Prisoner of Love by Brad Rose

It was an understandable mistake. A small figurine of a girl, you were available only in stores that sold bullets. It was like a silent movie. Thank goodness, it was a lot better than it sounded. Of course, love can’t be attributed entirely to crop failure. Your kiss was far less frigid than lipstick on a snow cone. Your mother said ours was a love inspired by an actual event based on a real Hollywood movie. When you introduced me to her, she turned to your Dad and yelled, “Morey, I’m warning you, don’t put those two electric eels in the same tank.” I kept thinking, is this going to be on the final exam? But you were so reassuring. You seemed happy as an emoticon. And you looked so Parisian, too. I couldn’t stop myself from blurting out, “I lake you a leetle beet.” (Isn’t that amazing? I don’t even speak French.) When I whispered to you, “Today is the first day of the rest of our week,” you replied, “Thank God, I know shorthand.” Sadly, I soon learned that fog is much harder to plow than snow.  Evidently, sometimes Cupid stumbles while on his fool’s errand. Like a waxed toboggan, things went downhill, lickity split. You ran off with another parolee. But I caught up with you. You said it was the way I looked at other women, especially my three polygamous wives. How many times did I have to tell you, it’s not true if you don’t say it out loud?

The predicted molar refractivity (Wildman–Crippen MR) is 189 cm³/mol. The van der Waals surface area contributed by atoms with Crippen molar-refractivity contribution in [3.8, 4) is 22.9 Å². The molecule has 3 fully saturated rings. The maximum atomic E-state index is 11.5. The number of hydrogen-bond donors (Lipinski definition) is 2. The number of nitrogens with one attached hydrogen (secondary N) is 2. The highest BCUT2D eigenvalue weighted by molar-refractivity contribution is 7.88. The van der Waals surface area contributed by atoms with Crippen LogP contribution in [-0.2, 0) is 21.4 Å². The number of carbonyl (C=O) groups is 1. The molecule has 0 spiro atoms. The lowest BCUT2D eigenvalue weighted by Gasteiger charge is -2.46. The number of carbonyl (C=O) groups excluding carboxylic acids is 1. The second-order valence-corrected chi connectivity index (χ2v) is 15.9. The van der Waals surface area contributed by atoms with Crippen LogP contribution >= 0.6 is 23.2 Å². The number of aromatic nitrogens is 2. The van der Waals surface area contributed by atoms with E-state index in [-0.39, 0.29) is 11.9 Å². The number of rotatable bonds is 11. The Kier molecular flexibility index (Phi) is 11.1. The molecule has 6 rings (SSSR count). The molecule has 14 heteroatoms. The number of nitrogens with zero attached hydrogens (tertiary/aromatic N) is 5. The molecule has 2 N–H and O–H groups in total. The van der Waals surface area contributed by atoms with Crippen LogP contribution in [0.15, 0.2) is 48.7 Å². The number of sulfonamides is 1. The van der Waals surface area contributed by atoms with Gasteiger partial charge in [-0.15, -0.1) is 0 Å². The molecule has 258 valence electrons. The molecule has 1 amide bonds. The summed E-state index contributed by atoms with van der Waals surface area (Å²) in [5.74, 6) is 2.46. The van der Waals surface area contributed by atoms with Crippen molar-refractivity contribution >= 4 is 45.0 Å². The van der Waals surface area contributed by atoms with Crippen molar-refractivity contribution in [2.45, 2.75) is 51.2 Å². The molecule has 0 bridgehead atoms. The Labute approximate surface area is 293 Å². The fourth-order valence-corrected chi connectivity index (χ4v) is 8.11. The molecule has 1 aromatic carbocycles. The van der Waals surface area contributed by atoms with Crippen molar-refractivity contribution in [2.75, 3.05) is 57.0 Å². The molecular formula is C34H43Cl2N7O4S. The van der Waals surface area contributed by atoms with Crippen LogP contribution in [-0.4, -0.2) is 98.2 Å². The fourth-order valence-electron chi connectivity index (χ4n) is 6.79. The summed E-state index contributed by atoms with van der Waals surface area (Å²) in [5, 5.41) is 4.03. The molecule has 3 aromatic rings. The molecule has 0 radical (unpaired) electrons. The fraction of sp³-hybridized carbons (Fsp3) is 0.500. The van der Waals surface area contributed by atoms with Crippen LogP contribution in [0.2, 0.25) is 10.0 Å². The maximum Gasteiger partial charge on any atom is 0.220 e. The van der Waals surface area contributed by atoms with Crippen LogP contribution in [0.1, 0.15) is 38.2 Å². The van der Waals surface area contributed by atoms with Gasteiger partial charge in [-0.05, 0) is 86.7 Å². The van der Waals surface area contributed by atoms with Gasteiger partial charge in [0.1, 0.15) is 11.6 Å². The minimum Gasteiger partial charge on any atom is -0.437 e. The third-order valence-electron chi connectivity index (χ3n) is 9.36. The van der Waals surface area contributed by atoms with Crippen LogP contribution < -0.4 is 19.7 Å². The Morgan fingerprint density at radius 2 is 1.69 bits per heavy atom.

Brad Rose is a Pushcart Prize nominee in fiction. As his nominator cautioned, “Brad, don’t get your tux out of the dry cleaners just yet.” Always a realist, Brad has booked a ticket to Stockholm and has written his acceptance speech, in Swedish. No one has had the heart to tell him that Stockholm is the site of a whole other prize. Links to Brad’s fiction and poetry are at: bradrosepoetry.blogspot.com.

Lead image“Emoticon Tale (219 / 365)” (via Flickr user Casey Fleser)